These examples assume you are using the active_directory module from this site. The following are examples of useful things that could be done with this module on win32 machines.
The following examples, except where stated otherwise, all assume that you are connecting to the default Active Directory (the one you're logged in to).
Note also that the examples are designed to be complete and can be cut-and-pasted straight into a .py file, or even onto an open Python interpreter window (at least running under CMD on Win2000; that's how I test them). Just select the code, including the final blank line, right-click [Copy], select your Python interpreter window, and right-click.
This example uses a module-level function which assumes that you're interested in the current active directory and want to match either the account name or the full name.
import active_directory user = active_directory.find_user ("goldent") print user
This example uses a module-level function which assumes that you're interested in the current active directory.
import active_directory computer = active_directory.find_computer ("vogbp200") print computer
import active_directory for user in active_directory.search ("objectCategory='Person'", "objectClass='User'"): print user # # or # for user in active_directory.search (objectCategory='Person', objectClass='User'): print user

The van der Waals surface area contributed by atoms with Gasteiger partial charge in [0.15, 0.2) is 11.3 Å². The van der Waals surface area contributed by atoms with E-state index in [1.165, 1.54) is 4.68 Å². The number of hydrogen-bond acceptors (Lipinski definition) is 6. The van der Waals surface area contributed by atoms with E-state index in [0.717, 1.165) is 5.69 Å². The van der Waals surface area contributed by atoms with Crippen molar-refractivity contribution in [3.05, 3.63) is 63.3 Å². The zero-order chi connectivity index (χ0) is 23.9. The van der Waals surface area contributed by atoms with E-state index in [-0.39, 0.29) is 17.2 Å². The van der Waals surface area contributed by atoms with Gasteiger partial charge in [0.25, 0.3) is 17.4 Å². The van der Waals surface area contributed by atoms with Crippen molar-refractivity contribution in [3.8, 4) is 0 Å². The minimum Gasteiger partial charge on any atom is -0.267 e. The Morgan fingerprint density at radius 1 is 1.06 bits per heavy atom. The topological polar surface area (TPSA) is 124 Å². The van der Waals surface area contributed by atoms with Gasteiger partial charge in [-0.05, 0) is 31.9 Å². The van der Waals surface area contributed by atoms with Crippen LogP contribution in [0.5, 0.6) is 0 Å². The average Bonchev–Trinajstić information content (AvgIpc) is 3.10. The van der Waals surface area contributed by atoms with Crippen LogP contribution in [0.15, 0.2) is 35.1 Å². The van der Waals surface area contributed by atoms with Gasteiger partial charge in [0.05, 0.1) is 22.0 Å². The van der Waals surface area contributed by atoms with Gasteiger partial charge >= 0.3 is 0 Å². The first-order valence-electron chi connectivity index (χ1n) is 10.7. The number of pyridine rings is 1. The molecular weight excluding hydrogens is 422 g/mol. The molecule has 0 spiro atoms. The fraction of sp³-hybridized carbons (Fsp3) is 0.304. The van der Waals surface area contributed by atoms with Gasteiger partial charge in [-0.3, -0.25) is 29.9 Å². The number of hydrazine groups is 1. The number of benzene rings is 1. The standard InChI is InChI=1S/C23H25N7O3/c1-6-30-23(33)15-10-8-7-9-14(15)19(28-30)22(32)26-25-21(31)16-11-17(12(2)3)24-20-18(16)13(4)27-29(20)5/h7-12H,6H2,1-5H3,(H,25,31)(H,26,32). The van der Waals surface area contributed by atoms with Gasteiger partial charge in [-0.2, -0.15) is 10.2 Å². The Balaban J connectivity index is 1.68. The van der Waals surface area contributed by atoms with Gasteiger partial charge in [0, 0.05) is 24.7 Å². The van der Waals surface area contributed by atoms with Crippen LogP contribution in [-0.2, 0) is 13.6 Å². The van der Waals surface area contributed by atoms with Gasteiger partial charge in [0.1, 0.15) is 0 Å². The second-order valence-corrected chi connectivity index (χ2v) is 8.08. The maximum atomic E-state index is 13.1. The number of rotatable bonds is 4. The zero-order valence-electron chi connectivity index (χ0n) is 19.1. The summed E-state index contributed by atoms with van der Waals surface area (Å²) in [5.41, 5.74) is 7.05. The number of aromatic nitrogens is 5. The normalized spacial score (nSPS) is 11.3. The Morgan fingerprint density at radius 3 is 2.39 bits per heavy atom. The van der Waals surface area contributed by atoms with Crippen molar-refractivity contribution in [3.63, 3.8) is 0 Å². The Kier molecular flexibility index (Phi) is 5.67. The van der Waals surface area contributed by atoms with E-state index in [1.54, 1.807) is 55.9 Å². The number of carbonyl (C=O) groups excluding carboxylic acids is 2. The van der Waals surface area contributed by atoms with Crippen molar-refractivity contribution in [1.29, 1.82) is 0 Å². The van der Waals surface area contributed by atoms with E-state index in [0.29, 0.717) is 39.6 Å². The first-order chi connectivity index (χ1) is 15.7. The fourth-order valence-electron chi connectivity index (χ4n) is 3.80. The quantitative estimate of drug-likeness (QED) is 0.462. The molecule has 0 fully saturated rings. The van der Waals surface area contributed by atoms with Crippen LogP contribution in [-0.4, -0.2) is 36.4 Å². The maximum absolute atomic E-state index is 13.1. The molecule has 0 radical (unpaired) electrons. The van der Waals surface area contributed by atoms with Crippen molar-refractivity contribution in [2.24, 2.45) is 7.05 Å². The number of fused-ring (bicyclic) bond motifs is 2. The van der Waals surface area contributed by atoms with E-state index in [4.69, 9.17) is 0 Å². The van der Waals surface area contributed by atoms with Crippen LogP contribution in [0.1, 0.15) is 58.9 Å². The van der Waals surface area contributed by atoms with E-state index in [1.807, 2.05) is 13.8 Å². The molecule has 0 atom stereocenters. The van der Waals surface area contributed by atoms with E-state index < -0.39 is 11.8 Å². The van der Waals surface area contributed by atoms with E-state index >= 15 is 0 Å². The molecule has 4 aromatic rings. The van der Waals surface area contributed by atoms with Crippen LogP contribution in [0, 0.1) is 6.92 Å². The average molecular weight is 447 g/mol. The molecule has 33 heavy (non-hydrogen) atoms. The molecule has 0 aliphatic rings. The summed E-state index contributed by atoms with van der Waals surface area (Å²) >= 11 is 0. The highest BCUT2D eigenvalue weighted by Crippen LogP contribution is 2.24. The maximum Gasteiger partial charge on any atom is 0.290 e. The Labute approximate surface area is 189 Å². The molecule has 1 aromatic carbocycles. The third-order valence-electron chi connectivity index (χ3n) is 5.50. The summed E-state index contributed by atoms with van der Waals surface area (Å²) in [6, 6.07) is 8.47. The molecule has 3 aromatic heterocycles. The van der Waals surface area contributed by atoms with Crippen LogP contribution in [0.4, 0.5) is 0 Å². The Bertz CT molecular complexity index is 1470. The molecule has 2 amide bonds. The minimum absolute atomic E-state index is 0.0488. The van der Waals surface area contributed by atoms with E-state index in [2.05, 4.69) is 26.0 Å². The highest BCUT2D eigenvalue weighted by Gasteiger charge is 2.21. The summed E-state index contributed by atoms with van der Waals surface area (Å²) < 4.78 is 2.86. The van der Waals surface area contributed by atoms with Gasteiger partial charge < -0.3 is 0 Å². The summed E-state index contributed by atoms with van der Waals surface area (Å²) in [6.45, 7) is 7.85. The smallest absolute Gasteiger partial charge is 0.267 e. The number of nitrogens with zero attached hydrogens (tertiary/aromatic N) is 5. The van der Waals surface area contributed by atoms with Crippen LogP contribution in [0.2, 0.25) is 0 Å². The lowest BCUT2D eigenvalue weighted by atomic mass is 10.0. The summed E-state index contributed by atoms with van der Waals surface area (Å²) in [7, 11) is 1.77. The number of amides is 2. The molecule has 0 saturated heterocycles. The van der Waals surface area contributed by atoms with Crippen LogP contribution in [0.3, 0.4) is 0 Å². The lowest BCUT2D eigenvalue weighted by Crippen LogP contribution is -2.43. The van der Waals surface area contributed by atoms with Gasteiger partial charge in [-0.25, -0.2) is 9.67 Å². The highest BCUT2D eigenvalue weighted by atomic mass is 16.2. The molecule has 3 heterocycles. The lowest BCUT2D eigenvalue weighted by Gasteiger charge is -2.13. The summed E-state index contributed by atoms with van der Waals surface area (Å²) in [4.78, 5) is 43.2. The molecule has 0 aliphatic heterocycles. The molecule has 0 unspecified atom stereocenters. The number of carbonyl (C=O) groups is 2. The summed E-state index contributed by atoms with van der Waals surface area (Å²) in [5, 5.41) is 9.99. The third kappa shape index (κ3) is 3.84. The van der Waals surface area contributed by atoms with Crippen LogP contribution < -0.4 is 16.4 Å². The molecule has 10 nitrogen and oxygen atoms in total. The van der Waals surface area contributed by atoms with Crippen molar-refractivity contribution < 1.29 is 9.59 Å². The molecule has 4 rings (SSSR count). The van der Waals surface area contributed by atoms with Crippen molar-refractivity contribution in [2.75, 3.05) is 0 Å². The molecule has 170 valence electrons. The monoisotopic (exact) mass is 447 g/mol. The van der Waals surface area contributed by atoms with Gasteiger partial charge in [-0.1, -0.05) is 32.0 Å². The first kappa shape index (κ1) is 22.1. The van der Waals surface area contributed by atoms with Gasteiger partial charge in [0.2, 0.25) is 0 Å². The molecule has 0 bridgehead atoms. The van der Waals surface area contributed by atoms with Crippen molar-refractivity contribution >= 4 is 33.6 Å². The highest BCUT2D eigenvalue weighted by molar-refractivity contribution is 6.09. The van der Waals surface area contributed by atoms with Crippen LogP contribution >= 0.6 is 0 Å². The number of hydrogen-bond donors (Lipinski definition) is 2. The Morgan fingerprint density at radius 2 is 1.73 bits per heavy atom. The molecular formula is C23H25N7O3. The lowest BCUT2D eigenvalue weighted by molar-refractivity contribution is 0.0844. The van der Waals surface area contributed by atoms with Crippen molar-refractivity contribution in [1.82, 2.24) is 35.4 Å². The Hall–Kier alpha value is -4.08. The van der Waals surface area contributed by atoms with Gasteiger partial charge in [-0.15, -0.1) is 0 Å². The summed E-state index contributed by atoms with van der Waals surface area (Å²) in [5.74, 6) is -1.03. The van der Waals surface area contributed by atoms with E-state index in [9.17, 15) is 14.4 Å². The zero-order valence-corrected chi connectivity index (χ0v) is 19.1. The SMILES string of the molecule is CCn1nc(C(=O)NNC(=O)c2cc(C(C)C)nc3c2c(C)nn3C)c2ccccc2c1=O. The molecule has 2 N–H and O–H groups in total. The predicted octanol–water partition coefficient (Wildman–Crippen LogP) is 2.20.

To narrow a search down to something less that the whole active directory, call the search method on a particular AD node. You can either instantiate one directly (as in this example) or you can walk down the tree to find the one you want.
import active_directory users = active_directory.AD_object ("LDAP://ou=Users,dc=com,dc=example") for user in users.search (objectCategory='Person'): print user
import active_directory for group in active_directory.search (objectClass='group'): print group.cn
import active_directory me = active_directory.find_user () # defaults to current user for group in me.memberOf: print "Members of group", group.cn for group_member in group.member: print " ", group_member
import active_directory domain_admins = active_directory.find_group ("Domain Admins") all_users = set () for group, groups, users in domain_admins.walk (): all_users.update (users) # # or, if you want to get functional: # # all_users = reduce (set.union, (users for group, groups, users in domain_admins.walk ()), set ()) # for user in all_users: print user
import active_directory me = active_directory.find_user () for group in me.memberOf: print "Group types for", group.cn, ":", ", ".join (group.groupType)
import active_directory user = active_directory.find_user () print "User:", user.cn for group in user.memberOf: print " ", group
import active_directory for master in active_directory.root ().masteredBy: print master.Parent.dNSHostName